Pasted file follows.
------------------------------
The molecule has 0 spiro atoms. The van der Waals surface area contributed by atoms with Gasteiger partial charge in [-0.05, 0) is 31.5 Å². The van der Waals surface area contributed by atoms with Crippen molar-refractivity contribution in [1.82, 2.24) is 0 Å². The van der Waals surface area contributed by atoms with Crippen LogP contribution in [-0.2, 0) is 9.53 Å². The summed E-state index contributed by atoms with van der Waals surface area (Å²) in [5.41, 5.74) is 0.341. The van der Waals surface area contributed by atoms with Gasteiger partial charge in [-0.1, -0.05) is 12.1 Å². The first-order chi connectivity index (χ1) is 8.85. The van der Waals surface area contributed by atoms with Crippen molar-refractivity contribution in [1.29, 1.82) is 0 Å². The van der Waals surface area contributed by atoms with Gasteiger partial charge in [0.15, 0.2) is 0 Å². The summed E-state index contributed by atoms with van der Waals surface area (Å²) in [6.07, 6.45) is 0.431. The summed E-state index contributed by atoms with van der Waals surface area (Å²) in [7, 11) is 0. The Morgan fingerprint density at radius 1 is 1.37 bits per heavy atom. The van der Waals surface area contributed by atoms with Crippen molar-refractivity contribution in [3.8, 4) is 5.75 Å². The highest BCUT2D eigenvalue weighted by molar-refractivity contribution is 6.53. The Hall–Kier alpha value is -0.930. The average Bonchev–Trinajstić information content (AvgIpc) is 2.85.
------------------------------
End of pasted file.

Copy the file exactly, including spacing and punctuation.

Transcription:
The molecule has 0 spiro atoms. The van der Waals surface area contributed by atoms with Gasteiger partial charge in [-0.05, 0) is 31.5 Å². The van der Waals surface area contributed by atoms with Crippen molar-refractivity contribution in [1.82, 2.24) is 0 Å². The van der Waals surface area contributed by atoms with Crippen LogP contribution in [-0.2, 0) is 9.53 Å². The summed E-state index contributed by atoms with van der Waals surface area (Å²) in [5.41, 5.74) is 0.341. The van der Waals surface area contributed by atoms with Gasteiger partial charge in [-0.1, -0.05) is 12.1 Å². The first-order chi connectivity index (χ1) is 8.85. The van der Waals surface area contributed by atoms with Crippen molar-refractivity contribution in [1.29, 1.82) is 0 Å². The van der Waals surface area contributed by atoms with Gasteiger partial charge in [0.15, 0.2) is 0 Å². The summed E-state index contributed by atoms with van der Waals surface area (Å²) in [6.07, 6.45) is 0.431. The summed E-state index contributed by atoms with van der Waals surface area (Å²) in [7, 11) is 0. The Morgan fingerprint density at radius 1 is 1.37 bits per heavy atom. The van der Waals surface area contributed by atoms with Crippen molar-refractivity contribution in [3.8, 4) is 5.75 Å². The highest BCUT2D eigenvalue weighted by molar-refractivity contribution is 6.53. The Hall–Kier alpha value is -0.930. The average Bonchev–Trinajstić information content (AvgIpc) is 2.85.